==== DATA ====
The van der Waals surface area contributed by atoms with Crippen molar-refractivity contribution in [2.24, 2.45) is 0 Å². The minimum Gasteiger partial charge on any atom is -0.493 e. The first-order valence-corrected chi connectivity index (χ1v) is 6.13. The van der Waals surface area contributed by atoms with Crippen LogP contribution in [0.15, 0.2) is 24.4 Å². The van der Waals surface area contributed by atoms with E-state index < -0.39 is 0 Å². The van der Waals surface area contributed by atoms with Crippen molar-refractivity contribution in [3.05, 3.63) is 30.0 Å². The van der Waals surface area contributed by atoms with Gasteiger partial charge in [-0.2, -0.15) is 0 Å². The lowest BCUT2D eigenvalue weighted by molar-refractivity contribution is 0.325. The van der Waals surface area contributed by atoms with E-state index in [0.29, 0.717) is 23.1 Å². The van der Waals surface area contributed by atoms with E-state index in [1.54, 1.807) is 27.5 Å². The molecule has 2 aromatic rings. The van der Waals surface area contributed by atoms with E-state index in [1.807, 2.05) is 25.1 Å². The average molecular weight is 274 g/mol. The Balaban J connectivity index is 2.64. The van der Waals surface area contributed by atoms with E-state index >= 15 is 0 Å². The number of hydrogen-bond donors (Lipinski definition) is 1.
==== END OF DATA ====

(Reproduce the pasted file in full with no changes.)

The van der Waals surface area contributed by atoms with Crippen molar-refractivity contribution in [2.24, 2.45) is 0 Å². The minimum Gasteiger partial charge on any atom is -0.493 e. The first-order valence-corrected chi connectivity index (χ1v) is 6.13. The van der Waals surface area contributed by atoms with Crippen LogP contribution in [0.15, 0.2) is 24.4 Å². The van der Waals surface area contributed by atoms with E-state index < -0.39 is 0 Å². The van der Waals surface area contributed by atoms with Crippen molar-refractivity contribution in [3.05, 3.63) is 30.0 Å². The van der Waals surface area contributed by atoms with Gasteiger partial charge in [-0.2, -0.15) is 0 Å². The lowest BCUT2D eigenvalue weighted by molar-refractivity contribution is 0.325. The van der Waals surface area contributed by atoms with E-state index in [0.29, 0.717) is 23.1 Å². The van der Waals surface area contributed by atoms with E-state index in [1.54, 1.807) is 27.5 Å². The molecule has 2 aromatic rings. The van der Waals surface area contributed by atoms with E-state index in [1.807, 2.05) is 25.1 Å². The average molecular weight is 274 g/mol. The Balaban J connectivity index is 2.64. The van der Waals surface area contributed by atoms with E-state index >= 15 is 0 Å². The number of hydrogen-bond donors (Lipinski definition) is 1.